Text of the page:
Cats are one of the most beautiful as well as ferocious creatures of the entire animal kingdom. But they also have a unique behavior that fancies the physics enthusiasts. If you have spent a lot of time with or around a cat, you would have observed that most of the old aged cats land on all four feet when the fall. You may have even seen this happen once or twice. Don’t you wish you could fall with such style and grace? Isn’t this strange? Do they have abilities that defy the laws of physics?
After all, if they fall straight this is acceptable, but if they rotate directly in mid-air, then there won’t be any external torque acting on them to stop. As a result of angular momentum conservation, they will continue to rotate. This is what happens when we humans do summersault in the air. We continue to rotate. For a perfect landing, we need a lot of practice and timing. Well in case of a cat it was assumed to be the same until the discovery of slow-motion cameras.
The Observation and Explanation-
Scientists have observed many fascinating things about cats falling, using slow motion cameras.
Researchers found that cats possess an innate ability that they call the righting reflex. The righting reflex allows cats to determine up from down quickly during a fall and to manoeuver their bodies into position to land on all four feet.
For example, when a cat falls, it uses either its eyesight or its balance system in its inner ear (called the vestibular apparatus) to determine which way is up. Cats have an incredible sense of balance, and their highly-flexible backbones allow them to rotate their upper bodies quickly to face downward. Their lower bodies then follow along, allowing them to land on all four feet.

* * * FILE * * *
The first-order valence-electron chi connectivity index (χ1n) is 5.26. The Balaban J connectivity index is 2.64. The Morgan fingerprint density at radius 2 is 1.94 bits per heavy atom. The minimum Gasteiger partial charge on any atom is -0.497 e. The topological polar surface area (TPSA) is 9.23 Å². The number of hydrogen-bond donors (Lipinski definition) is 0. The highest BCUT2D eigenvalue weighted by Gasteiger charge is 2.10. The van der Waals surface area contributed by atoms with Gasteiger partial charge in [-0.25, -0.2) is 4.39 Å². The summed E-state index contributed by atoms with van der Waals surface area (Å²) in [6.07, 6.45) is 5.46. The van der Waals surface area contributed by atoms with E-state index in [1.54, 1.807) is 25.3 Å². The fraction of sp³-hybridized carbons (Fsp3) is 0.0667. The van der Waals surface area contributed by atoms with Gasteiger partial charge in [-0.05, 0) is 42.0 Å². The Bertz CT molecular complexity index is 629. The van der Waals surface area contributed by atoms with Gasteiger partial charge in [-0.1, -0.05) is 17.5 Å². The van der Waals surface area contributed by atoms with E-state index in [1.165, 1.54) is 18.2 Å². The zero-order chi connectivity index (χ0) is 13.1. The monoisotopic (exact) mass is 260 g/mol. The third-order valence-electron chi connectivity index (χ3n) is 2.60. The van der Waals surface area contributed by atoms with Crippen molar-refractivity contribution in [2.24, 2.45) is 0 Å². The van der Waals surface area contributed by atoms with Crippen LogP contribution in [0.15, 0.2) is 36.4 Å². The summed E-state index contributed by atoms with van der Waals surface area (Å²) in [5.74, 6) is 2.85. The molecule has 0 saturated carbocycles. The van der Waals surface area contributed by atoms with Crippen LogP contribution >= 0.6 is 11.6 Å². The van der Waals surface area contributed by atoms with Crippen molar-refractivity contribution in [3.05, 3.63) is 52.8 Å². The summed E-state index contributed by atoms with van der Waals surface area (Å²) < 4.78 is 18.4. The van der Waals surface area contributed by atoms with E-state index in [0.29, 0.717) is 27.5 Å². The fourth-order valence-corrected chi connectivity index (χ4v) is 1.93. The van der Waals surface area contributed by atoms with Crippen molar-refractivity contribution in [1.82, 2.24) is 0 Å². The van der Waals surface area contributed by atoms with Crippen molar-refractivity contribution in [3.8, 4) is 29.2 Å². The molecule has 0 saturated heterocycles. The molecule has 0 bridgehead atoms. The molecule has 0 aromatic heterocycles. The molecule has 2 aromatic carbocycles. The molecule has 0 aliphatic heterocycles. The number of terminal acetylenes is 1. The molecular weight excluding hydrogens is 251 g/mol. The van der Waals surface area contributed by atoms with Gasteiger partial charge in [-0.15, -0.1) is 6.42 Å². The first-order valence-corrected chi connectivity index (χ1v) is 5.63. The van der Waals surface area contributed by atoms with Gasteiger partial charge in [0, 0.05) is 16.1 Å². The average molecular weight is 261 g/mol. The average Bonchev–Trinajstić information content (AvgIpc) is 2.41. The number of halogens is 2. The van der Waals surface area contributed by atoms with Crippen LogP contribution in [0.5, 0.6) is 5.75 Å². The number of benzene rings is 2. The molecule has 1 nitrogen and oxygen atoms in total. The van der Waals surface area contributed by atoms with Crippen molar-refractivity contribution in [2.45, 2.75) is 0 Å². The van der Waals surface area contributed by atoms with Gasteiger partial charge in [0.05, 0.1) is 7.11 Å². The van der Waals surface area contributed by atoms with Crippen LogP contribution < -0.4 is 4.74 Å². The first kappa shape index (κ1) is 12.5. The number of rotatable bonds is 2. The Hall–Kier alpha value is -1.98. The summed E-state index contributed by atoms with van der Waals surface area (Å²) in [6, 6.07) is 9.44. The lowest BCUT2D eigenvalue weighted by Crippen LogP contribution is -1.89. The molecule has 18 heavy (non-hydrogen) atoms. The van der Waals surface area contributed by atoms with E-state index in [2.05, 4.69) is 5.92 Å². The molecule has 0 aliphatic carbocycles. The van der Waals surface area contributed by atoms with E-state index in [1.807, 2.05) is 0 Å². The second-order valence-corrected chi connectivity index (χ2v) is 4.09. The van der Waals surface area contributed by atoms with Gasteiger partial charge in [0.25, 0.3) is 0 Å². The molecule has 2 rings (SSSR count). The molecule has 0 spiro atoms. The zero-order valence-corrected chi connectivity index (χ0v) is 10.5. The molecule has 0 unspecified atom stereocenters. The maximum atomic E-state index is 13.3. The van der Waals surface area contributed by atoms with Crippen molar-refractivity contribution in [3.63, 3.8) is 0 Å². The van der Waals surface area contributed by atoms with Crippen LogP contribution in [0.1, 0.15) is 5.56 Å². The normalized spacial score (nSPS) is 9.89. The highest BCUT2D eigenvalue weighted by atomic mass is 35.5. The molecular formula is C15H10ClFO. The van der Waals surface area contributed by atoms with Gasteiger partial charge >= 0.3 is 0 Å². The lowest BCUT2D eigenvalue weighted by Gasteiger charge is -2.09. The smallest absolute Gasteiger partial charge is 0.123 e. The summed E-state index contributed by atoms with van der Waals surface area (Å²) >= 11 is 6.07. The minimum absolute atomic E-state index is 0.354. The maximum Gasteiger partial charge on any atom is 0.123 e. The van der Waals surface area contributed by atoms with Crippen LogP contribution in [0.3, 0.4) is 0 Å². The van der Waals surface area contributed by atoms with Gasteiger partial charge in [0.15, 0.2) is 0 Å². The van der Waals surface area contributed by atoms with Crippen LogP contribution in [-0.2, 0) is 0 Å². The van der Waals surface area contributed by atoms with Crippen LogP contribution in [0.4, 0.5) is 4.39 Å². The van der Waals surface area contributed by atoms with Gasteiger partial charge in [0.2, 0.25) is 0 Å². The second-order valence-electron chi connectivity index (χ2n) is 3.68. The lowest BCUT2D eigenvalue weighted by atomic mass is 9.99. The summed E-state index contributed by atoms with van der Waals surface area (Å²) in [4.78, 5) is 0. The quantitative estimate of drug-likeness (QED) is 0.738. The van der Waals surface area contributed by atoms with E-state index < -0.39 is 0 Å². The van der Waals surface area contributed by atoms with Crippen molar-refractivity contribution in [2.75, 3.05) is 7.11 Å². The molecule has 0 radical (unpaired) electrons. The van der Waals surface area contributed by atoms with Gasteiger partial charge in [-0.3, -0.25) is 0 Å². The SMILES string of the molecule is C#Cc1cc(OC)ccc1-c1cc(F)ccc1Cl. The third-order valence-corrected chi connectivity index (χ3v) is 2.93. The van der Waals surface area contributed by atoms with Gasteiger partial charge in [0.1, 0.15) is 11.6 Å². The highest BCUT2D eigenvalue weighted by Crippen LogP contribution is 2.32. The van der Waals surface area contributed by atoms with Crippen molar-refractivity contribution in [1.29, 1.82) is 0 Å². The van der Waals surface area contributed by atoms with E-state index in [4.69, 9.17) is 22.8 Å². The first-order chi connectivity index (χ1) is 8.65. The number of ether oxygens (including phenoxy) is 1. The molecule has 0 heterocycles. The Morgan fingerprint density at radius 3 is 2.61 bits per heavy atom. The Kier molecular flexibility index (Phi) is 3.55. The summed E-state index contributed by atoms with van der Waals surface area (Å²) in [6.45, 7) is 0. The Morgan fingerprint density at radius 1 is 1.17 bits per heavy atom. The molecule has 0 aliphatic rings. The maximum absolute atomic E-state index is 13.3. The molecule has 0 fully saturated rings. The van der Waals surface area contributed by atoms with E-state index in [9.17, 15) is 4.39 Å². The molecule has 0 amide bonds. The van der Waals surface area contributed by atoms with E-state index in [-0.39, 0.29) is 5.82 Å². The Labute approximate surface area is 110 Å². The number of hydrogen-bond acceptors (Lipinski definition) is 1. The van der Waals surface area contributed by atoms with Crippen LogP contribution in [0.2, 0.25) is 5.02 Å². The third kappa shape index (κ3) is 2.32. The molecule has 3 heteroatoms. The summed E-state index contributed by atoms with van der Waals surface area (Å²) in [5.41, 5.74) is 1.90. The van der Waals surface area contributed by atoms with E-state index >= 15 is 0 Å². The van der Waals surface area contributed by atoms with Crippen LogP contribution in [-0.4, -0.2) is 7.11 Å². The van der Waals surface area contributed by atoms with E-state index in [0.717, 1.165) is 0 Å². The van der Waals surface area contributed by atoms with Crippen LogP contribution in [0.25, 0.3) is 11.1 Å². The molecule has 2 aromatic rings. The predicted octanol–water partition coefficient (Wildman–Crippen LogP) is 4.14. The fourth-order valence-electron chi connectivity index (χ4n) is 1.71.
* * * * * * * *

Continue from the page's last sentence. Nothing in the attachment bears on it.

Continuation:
Cats have a few other features that help them land consistently on all fours. Their small bodies are able to twist quickly in the air, and their light bone structure and thick fur help to soften the impact of a fall. Some cats even stretch out a bit during a fall in order to create more air resistance to slow their fall.
Exception and Limitations-
Cats do not always land on all four feet, unfortunately. Studies have shown that falls of 12 inches or less will not necessarily give cats enough time to right themselves in order to land on all four feet. When falls exceed 12 inches, though, it’s a pretty good bet that a cat will land on its feet.
Landing on its feet from a fall doesn’t mean that cats cannot be injured, though. Depending upon the height of the fall, cats can still suffer injuries from impact even when they land on all four feet. Veterinarians can tell you all sorts of stories about broken legs and other injuries suffered by a cat in falls.
Videography Demonstration of the Observation –
Video Courtesy- “Smarter EveryDay “